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When I think of foods that have “super” health-promoting properties, berries are on my list of top ten favorites. Not only are they delicious, but bilberries, black currants, blackberries, blueberries, cranberries, elderberries, raspberries, strawberries—in fact, every berry you can think of—offer an enormous range of health benefits. What all of these berries have in common are anthocyanins—the pigments that give them their rich deep red and purple coloring. Although berries are perhaps the best-known sources of anthocyanins, other foods with the same colorants—for example, beets, cherries, eggplant, plums, pomegranates, purple cabbage, purple grapes, and red onions—also contain these valuable compounds. Grape seed extract, an especially rich source of anthocyanins, is the most widely researched anthocyanin supplement. Another excellent anthocyanin source—and one of my favorites—is a blend of fruit anthocyanins, which contains red grape, elderberry, blueberry, aronia berry, pomegranate, and red raspberry.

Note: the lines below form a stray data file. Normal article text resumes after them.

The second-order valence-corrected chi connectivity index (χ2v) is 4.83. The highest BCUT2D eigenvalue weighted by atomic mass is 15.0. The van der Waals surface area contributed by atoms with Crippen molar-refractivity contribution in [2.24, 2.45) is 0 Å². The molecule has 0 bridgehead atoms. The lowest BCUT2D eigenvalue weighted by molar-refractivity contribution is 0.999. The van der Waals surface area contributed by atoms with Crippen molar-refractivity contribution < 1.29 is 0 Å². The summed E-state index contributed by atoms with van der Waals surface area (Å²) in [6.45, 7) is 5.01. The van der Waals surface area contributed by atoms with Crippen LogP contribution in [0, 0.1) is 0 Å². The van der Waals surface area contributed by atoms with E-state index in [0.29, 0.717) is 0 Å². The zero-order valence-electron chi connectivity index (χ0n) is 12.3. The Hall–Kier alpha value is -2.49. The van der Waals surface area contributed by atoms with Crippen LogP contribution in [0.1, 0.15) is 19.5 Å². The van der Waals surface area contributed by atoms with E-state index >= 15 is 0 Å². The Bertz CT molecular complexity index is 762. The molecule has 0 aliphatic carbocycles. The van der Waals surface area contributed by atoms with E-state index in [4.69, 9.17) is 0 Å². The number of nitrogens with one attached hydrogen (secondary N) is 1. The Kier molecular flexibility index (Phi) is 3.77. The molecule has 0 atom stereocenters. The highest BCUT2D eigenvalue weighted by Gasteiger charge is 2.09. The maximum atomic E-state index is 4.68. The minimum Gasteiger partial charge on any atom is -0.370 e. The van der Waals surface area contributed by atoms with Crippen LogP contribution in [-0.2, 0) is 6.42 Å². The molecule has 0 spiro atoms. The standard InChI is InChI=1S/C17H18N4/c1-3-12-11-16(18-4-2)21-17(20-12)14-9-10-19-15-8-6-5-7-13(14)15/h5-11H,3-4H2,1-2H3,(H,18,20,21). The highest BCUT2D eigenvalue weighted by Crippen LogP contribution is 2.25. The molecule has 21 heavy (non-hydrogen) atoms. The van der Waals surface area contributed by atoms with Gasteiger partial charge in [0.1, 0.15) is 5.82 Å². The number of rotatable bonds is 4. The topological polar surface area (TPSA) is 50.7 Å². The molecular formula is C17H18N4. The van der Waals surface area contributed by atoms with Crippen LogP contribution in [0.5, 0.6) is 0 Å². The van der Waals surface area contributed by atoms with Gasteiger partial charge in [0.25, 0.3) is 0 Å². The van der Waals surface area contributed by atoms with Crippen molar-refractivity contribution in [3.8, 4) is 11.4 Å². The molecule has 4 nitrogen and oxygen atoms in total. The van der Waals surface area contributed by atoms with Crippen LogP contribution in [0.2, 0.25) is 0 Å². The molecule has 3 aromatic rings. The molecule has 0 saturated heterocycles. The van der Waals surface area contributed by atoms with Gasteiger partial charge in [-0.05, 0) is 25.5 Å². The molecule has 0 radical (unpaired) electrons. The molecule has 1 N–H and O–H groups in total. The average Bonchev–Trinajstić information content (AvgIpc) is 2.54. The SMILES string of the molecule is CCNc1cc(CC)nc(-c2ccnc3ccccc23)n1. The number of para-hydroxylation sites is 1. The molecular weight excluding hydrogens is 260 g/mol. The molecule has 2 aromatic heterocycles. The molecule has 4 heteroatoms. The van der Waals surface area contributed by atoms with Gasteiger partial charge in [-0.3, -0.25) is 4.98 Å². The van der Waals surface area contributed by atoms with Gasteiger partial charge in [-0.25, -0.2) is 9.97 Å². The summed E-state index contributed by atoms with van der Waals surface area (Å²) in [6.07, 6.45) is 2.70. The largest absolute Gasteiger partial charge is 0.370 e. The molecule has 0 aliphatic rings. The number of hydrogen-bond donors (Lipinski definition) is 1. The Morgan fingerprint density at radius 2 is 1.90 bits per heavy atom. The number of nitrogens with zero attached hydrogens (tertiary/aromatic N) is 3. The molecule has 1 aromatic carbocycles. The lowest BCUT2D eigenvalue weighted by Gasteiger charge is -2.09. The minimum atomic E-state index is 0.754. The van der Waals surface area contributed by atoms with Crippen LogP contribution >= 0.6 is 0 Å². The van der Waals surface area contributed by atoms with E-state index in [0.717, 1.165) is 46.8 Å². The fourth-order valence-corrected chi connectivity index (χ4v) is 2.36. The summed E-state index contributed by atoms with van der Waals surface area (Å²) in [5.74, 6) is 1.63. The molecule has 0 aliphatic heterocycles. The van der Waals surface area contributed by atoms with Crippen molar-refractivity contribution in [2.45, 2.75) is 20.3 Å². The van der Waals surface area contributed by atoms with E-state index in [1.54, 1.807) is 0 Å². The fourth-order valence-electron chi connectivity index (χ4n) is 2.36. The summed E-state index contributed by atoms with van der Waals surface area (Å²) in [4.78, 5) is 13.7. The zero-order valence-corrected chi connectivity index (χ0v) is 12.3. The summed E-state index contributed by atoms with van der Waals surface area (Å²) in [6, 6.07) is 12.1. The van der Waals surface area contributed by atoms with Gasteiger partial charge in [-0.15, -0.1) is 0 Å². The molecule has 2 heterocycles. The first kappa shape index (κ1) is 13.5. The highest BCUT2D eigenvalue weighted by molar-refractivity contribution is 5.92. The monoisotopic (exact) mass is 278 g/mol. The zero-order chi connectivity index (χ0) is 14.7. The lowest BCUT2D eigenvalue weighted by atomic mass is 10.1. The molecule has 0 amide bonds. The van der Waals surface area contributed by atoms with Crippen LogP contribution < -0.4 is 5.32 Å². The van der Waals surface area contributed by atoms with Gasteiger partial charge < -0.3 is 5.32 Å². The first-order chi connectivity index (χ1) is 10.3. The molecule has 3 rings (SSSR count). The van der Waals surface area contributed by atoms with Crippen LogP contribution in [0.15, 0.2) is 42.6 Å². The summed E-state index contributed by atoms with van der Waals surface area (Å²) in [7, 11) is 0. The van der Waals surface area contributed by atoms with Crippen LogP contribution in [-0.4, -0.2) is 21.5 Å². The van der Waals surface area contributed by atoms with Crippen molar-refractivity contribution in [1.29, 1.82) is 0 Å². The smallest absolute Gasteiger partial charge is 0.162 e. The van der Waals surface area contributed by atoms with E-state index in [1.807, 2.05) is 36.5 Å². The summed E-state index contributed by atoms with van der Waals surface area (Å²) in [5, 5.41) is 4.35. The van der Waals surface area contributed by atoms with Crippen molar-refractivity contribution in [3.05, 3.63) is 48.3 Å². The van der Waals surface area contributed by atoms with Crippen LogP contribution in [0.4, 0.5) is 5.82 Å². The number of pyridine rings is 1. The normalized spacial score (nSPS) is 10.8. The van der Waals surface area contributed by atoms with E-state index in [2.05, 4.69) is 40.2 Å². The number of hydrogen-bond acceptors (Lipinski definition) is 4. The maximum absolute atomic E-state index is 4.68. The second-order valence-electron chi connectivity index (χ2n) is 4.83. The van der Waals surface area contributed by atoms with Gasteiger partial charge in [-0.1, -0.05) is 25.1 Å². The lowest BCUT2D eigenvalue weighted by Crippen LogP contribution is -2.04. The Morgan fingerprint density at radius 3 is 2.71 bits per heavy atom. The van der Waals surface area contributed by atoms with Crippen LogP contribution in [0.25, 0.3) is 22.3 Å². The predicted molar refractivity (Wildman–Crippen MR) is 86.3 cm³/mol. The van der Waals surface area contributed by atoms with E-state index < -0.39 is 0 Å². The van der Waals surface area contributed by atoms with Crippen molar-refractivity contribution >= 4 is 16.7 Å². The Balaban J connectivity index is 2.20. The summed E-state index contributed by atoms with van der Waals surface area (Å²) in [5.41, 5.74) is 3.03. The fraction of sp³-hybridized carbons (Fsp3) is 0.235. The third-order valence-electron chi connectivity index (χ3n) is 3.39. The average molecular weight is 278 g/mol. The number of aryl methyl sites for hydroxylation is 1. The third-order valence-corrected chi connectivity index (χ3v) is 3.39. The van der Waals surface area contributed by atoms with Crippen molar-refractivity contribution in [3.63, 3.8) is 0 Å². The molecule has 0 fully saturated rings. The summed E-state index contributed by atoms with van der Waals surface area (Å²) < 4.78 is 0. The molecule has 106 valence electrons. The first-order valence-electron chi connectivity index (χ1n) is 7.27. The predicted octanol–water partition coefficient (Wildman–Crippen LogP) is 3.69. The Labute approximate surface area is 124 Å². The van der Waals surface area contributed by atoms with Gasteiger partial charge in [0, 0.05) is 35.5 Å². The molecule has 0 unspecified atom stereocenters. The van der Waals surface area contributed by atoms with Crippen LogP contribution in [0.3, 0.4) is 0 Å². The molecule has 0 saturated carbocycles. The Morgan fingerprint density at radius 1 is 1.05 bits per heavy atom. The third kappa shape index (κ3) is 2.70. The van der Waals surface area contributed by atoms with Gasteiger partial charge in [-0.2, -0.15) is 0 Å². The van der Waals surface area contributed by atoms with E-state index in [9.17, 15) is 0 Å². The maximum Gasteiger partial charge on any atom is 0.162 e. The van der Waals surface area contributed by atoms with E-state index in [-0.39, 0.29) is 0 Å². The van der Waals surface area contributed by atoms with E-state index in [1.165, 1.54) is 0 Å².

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In the case of a serious life-threatening disease, such as polio, my opinion is to vaccinate.  The risk-to-benefit ratio is clear—get the vaccine and not polio! However, with less dangerous viruses, such as the measles, and with effective tools for supporting recovery within the botanical toolbox, I believe in NOT vaccinating against these illnesses. The result is betterment of the long-term vitality of the ‘Life Force,’ and specifically the health of the immune system. Recovering from a non-life threatening virus helps our immune system to become stronger. The long-term effects of vaccination against all childhood diseases is that our immune system gets no training and is therefore not prepared to fight off invading microorganisms. Illnesses like measles and chicken pox are not life threatening except in very rare cases. Choosing to effectively deal with an acute adverse reaction to a disease that is not life threatening and does not impose a high risk of long-term damage, should one be exposed, vs. mandated exposure to risks from vaccines in general is a debate that should not be taken lightly. The environment one lives and works in, lifestyle practices, as well as frequency of travel and avoidance of those with medical conditions of compromised immunity if unvaccinated or exposed to a contagious disease, must all be carefully weighed. Above all, I believe people should be given all of the information they need to make an informed decision when it comes to vaccinations.